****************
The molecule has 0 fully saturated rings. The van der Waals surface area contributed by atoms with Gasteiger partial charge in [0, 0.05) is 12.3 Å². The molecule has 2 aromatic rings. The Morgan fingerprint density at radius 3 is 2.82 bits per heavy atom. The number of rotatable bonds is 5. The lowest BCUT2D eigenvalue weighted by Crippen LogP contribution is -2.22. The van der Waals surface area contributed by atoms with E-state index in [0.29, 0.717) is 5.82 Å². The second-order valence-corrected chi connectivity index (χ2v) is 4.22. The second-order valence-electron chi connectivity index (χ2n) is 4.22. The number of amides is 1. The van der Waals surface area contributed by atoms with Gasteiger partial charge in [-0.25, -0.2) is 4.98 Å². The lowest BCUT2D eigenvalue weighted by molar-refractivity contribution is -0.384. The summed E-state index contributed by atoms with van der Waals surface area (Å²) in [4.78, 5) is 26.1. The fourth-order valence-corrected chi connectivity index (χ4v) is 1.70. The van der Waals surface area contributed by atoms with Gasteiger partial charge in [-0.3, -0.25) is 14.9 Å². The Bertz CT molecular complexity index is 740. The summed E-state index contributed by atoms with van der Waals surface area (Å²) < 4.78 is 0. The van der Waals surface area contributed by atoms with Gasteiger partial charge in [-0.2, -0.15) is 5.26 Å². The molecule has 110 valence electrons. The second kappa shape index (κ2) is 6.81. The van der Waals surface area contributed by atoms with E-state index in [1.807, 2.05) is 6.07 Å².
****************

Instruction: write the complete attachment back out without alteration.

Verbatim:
The molecule has 0 fully saturated rings. The van der Waals surface area contributed by atoms with Gasteiger partial charge in [0, 0.05) is 12.3 Å². The molecule has 2 aromatic rings. The Morgan fingerprint density at radius 3 is 2.82 bits per heavy atom. The number of rotatable bonds is 5. The lowest BCUT2D eigenvalue weighted by Crippen LogP contribution is -2.22. The van der Waals surface area contributed by atoms with E-state index in [0.29, 0.717) is 5.82 Å². The second-order valence-corrected chi connectivity index (χ2v) is 4.22. The second-order valence-electron chi connectivity index (χ2n) is 4.22. The number of amides is 1. The van der Waals surface area contributed by atoms with Gasteiger partial charge in [-0.25, -0.2) is 4.98 Å². The lowest BCUT2D eigenvalue weighted by molar-refractivity contribution is -0.384. The summed E-state index contributed by atoms with van der Waals surface area (Å²) in [4.78, 5) is 26.1. The fourth-order valence-corrected chi connectivity index (χ4v) is 1.70. The van der Waals surface area contributed by atoms with Gasteiger partial charge in [-0.3, -0.25) is 14.9 Å². The Bertz CT molecular complexity index is 740. The summed E-state index contributed by atoms with van der Waals surface area (Å²) < 4.78 is 0. The van der Waals surface area contributed by atoms with Gasteiger partial charge in [-0.2, -0.15) is 5.26 Å². The molecule has 110 valence electrons. The second kappa shape index (κ2) is 6.81. The van der Waals surface area contributed by atoms with E-state index in [1.807, 2.05) is 6.07 Å².